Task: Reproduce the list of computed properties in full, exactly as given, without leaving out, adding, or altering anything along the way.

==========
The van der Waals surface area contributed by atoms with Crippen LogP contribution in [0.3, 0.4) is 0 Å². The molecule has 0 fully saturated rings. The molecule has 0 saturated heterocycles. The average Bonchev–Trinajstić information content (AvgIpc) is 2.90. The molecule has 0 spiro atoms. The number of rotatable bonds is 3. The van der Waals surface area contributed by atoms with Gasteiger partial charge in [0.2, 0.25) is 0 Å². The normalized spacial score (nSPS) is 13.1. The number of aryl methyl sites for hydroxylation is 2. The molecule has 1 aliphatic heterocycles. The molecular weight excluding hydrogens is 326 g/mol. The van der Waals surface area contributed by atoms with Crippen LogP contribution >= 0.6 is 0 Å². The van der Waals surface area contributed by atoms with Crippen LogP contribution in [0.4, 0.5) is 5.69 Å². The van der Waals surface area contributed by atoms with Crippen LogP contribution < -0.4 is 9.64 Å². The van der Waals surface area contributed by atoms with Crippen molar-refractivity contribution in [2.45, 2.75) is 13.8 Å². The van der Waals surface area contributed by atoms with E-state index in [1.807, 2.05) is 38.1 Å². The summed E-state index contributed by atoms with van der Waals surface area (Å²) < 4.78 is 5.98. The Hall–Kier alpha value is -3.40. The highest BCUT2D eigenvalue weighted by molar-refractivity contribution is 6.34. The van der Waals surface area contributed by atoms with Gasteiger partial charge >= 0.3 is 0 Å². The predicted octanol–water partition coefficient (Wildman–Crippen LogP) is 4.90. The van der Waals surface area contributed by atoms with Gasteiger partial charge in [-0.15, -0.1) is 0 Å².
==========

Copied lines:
The van der Waals surface area contributed by atoms with Crippen LogP contribution in [0.3, 0.4) is 0 Å². The molecule has 0 fully saturated rings. The molecule has 0 saturated heterocycles. The average Bonchev–Trinajstić information content (AvgIpc) is 2.90. The molecule has 0 spiro atoms. The number of rotatable bonds is 3. The van der Waals surface area contributed by atoms with Gasteiger partial charge in [0.2, 0.25) is 0 Å². The normalized spacial score (nSPS) is 13.1. The number of aryl methyl sites for hydroxylation is 2. The molecule has 1 aliphatic heterocycles. The molecular weight excluding hydrogens is 326 g/mol. The van der Waals surface area contributed by atoms with Crippen LogP contribution >= 0.6 is 0 Å². The van der Waals surface area contributed by atoms with Crippen LogP contribution in [0.4, 0.5) is 5.69 Å². The van der Waals surface area contributed by atoms with Crippen LogP contribution < -0.4 is 9.64 Å². The van der Waals surface area contributed by atoms with Crippen molar-refractivity contribution in [2.45, 2.75) is 13.8 Å². The van der Waals surface area contributed by atoms with E-state index in [1.807, 2.05) is 38.1 Å². The summed E-state index contributed by atoms with van der Waals surface area (Å²) < 4.78 is 5.98. The Hall–Kier alpha value is -3.40. The highest BCUT2D eigenvalue weighted by molar-refractivity contribution is 6.34. The van der Waals surface area contributed by atoms with Gasteiger partial charge >= 0.3 is 0 Å². The predicted octanol–water partition coefficient (Wildman–Crippen LogP) is 4.90. The van der Waals surface area contributed by atoms with Gasteiger partial charge in [-0.15, -0.1) is 0 Å².